April 24th, 2012 by mmlindsey
In a Gospel spirit of service and solidarity, we accompany the migrant, homeless, and economically vulnerable peoples of the border region through hospitality, advocacy, and education. We place ourselves among these poor so as to live our faith and transform our understanding of what constitutes more just relationships between peoples, countries, and economies.
Mission Statement, Annunciation House
Things have been quiet here at mmlindsey over the past six months and we have missed posting, we have missed you! We want to thank all of you who have encouraged us and worked alongside us throughout this pivotal time of transition and reconstruction of the Amigos organization.
For nearly four years now we have been growing in love, friendship and solidarity with our friends and neighbors in Juarez. We proudly call them our family, our compadres. Thankfully, we are not alone; we are not the only ones who have chosen to stand alongside this incredibly valiant people, we are not the only voices rising up out of the dusty Borderland.
Annunciation House, based in El Paso, is one of these voices. This is a well-rooted and steadfast ministry serving both in El Paso and Ciudad Juarez. Since the late 70’s, Annunciation House has been reaching out to “the poorest of the poor” in the Border region, with a passionate focus on immigrant through their homeless shelter. Since their beginning, over 100,000 immigrants from over 40 countries have been ministered to by over 600 volunteers from the U.S. and 12 other countries.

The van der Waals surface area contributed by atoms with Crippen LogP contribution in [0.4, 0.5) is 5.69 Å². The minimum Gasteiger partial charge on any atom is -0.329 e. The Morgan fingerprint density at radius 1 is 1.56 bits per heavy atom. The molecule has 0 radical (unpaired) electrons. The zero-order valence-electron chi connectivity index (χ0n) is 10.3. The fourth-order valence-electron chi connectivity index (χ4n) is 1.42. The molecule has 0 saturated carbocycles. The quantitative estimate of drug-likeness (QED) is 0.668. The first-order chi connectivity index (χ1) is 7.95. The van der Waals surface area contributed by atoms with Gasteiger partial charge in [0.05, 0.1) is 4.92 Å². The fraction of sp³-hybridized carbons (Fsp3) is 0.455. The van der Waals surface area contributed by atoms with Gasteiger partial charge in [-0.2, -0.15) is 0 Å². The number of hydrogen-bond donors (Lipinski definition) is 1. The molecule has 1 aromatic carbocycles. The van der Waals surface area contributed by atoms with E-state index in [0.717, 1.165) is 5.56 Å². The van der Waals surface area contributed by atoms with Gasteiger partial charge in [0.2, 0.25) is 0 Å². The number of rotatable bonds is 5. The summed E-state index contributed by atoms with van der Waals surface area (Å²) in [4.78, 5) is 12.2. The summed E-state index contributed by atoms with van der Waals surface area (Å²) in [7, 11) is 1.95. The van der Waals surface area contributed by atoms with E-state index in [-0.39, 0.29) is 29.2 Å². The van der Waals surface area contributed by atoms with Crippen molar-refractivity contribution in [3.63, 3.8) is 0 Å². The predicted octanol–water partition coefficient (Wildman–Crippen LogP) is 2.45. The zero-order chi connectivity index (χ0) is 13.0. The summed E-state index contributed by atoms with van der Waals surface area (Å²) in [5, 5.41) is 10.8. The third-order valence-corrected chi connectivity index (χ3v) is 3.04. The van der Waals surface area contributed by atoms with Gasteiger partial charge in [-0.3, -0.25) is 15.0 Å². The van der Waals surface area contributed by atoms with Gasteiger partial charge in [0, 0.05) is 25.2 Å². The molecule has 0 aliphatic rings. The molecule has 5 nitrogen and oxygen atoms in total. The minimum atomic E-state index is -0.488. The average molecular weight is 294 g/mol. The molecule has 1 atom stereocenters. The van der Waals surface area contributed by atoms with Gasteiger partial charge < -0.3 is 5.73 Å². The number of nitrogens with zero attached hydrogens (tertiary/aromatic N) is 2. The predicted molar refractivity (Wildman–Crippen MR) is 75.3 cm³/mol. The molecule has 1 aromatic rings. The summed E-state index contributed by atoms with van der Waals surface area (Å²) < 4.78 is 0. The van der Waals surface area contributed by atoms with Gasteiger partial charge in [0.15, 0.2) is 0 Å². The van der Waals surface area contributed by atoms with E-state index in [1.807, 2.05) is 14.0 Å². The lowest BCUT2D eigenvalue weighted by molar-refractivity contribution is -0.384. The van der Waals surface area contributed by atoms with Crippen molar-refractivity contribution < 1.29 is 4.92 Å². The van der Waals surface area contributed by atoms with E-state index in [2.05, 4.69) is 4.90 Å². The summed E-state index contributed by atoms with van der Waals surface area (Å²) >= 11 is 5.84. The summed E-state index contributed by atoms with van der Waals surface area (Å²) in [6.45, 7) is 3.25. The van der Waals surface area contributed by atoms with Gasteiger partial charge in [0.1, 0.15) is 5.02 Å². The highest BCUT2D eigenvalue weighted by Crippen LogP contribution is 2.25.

Ciudad Juarez has been ravaged by brutality beyond comprehension, compounded by the silent neglect, the inching away in the darkness. We cannot ignore the flagrant oppression of our brothers and sisters in Mexico or neglect them any longer; we must act. 10,000 individuals have died in Juarez since 2008, over 50,000 in Mexico. Annunciation House is dedicating the entire week to remembering the victims of this senseless violence, their voice rising up from the earth on behalf of so many anguished souls calling out for all of us to remember, to take action. They began this past Sunday by hosting a press conference to kick off a weeklong vigil, projecting the names of each one of the 10,000 victims on the side of their building in downtown El Paso. Every night this week they will continue the vigil along with the projection of the names and images. The week of remembering will end with a forum on immigration and a Solidarity dinner honoring Javier Sicilia, one of Mexico’s most famous poets who is now a powerful activist and crucial voice for the oppressed in Mexico. (Sicilia was also one of Time Magazine’s persons of the year, 2011.)
Our love and support goes out to Annunciation House. Please pray for their voice to ring out loud and true this week.
One comes to appreciate the reality that there can be no we and they in our lives, but only brothers and sisters all sacred and dignified.
Martin Luther King, Jr.
|“What my son did was give a name and a face to the 40,000 dead. My pain gave a face to the pain of other families,” said Javier Sicilia.
Photo courtesy The New York Times article, Violence Suffocated a Father’s Poetry, but Not His Voice